KICS Manifesto
KICS Manifesto
State and Drought
State and Drought
Solar Feeder
Solar Agriculture Feeders: An Attractive Alternative compared to Solar Pumpsets in Telangana and Andhra Pradesh

AP was deaf to flood warnings

State Ignored CWC Reminders On Dam Capacity

New Delhi: The flooding of Kurnool could have been averted had successive state governments in Andhra Pradesh not avoided repeated reminders of the Central Water Commission (CWC) on doubling the spillway capacity of the Srisailam dam.

Since 1990, the CWC had advised the state government twice to increase the spillway capacity of the reservoir on the Krishna river from the originally set 13.5 lakh cusecs to 25 lakh cusecs in order to avoid flash floods.

CWC chairman A K Bajaj told TOI on Tuesday that while the agency had told state authorities sometime in 1990 to increase the spillway capacity of the dam from 13.5 lakh cusecs to 19 lakh cusecs, another detailed study was carried out in 2005 when officials found that the design of the dam allowed the capacity to be increased to 25 lakh cusecs. "We had conveyed to the state government to increase the capacity and it would have taken them not more than six months to a year to carry out the required modification," Bajaj said. "At least Kurnool and many upstream areas could have been saved from being inundated. Only the downstream areas, at worse, could have got affected," Bajaj said. Inflows into the Krishna at Srisailam had increased to more than 25 lakh cusecs after October 2 when Karnataka released fresh waters from the Almatti dam to prevent submergence of its own towns.

Bajaj said the CWC would soon have a meeting with state authorities and the 2005 report will be taken up for discussion. He said though the state alone could decide when to carry out modification in the dam, the CWC would emphasise on increasing the maximum flood capacity of Srisailam reservoir.

by Pradeep Thakur, Times of India, 03 Oct 2009

Five months after the Kosi deluge of August 2008, fields remain waterlogged, boats are still plying in paddy fields and thousands have lost their livelihoods as their cultivable lands have been permanently ruined. Around 500,000 people are believed to have migrated in search of livelihood.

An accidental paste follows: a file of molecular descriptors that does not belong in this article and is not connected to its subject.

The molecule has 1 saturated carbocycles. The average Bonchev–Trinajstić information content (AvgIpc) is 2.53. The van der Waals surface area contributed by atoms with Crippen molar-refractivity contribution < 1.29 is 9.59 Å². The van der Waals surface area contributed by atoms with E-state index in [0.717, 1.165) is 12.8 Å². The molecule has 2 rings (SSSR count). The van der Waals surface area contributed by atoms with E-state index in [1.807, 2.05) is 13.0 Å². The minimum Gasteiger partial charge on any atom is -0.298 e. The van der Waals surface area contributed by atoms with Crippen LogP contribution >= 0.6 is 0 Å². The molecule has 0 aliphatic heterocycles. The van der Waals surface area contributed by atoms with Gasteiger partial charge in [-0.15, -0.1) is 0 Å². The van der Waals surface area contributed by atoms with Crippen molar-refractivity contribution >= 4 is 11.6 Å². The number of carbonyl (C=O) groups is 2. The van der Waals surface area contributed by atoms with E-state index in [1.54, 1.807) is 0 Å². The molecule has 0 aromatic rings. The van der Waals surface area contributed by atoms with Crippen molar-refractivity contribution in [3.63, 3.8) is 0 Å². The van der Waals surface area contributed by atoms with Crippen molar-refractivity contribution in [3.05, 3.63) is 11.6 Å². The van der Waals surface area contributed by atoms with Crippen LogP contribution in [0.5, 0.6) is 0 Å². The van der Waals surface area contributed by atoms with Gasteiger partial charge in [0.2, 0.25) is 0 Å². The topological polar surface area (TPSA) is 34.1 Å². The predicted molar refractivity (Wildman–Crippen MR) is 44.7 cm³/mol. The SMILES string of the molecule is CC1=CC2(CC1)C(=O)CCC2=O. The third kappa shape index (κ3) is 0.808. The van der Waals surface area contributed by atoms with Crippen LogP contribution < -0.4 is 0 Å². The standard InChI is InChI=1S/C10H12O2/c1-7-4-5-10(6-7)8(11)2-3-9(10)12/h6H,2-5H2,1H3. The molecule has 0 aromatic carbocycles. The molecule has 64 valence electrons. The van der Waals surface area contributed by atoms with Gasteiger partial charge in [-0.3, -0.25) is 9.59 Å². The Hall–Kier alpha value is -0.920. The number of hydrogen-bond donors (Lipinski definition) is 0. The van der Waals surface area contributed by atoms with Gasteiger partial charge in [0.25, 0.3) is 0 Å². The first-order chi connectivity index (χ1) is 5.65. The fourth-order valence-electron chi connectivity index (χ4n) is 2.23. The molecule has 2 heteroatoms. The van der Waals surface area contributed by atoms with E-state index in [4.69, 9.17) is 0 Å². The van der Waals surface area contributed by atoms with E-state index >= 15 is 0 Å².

Kosi tragedy poses serious livelihood challenge
by Anosh Malekar, Infochange, 01 January, 2009
For two decades, his has been a prophetic voice on the mismanagement of overflowing rivers in Bihar. Dr. Dinesh Kumar Mishra’s Hindi book ‘Dui Patan ke Beech Mein’ (published in 2006 by People’s Science Institute, Dehradun), had already made an impact. The launch of its English translation — ‘Trapped! Between the Devil and Deep Waters’ — in Delhi recently, ironically coincided with the spectacle of a nation woefully unprepared to succour four million people affected by river Kosi breaching its embankment on August 18.
Embankments — or should we say entombments?
by Chitra Padmanabhan, The Hindu, 19 September, 2008
The foundation stone of the Kosi Project was laid on January 14, 1955 amidst fanfare, jubilation and victory. Dr. Shrikrishna Sinha, the then Chief Minister of Bihar, laid the foundation stone near Bhutaha village close to Nirmali, in Saharsa (now Supaul) district with the chanting of mantras by Pt. Mahabir Jha of Jhitki village and shouting of slogans like ‘Aadhi Roti Khayengein, Kosi Bandh Banaayengein.’ (We will eat only half a chapati but we will surely build the Kosi embankments). A majority of people lost the other half of the bread too on the 18th August 2008 when the Kosi embankment breached on that day.
Kosi: Of Deluge, Candles and Matchboxes
by Dinesh Kumar Mishra,, 27 September, 2008